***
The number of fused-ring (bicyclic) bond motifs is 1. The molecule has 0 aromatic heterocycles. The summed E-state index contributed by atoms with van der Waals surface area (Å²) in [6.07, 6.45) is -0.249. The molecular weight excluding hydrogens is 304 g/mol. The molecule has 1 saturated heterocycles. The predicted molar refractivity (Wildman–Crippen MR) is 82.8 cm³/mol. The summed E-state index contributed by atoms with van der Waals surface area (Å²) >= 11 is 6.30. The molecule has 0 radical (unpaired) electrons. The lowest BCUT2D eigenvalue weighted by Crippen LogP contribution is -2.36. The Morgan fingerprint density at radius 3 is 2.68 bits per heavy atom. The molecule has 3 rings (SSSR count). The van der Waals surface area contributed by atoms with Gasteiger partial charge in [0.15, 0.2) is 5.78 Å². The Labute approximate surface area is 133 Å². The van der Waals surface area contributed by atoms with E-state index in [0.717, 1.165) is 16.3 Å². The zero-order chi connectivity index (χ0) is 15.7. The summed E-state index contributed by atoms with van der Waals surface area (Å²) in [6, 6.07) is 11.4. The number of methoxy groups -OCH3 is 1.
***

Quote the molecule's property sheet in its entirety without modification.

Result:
The number of fused-ring (bicyclic) bond motifs is 1. The molecule has 0 aromatic heterocycles. The summed E-state index contributed by atoms with van der Waals surface area (Å²) in [6.07, 6.45) is -0.249. The molecular weight excluding hydrogens is 304 g/mol. The molecule has 1 saturated heterocycles. The predicted molar refractivity (Wildman–Crippen MR) is 82.8 cm³/mol. The summed E-state index contributed by atoms with van der Waals surface area (Å²) >= 11 is 6.30. The molecule has 0 radical (unpaired) electrons. The lowest BCUT2D eigenvalue weighted by Crippen LogP contribution is -2.36. The Morgan fingerprint density at radius 3 is 2.68 bits per heavy atom. The molecule has 3 rings (SSSR count). The van der Waals surface area contributed by atoms with Gasteiger partial charge in [0.15, 0.2) is 5.78 Å². The Labute approximate surface area is 133 Å². The van der Waals surface area contributed by atoms with E-state index in [0.717, 1.165) is 16.3 Å². The zero-order chi connectivity index (χ0) is 15.7. The summed E-state index contributed by atoms with van der Waals surface area (Å²) in [6, 6.07) is 11.4. The number of methoxy groups -OCH3 is 1.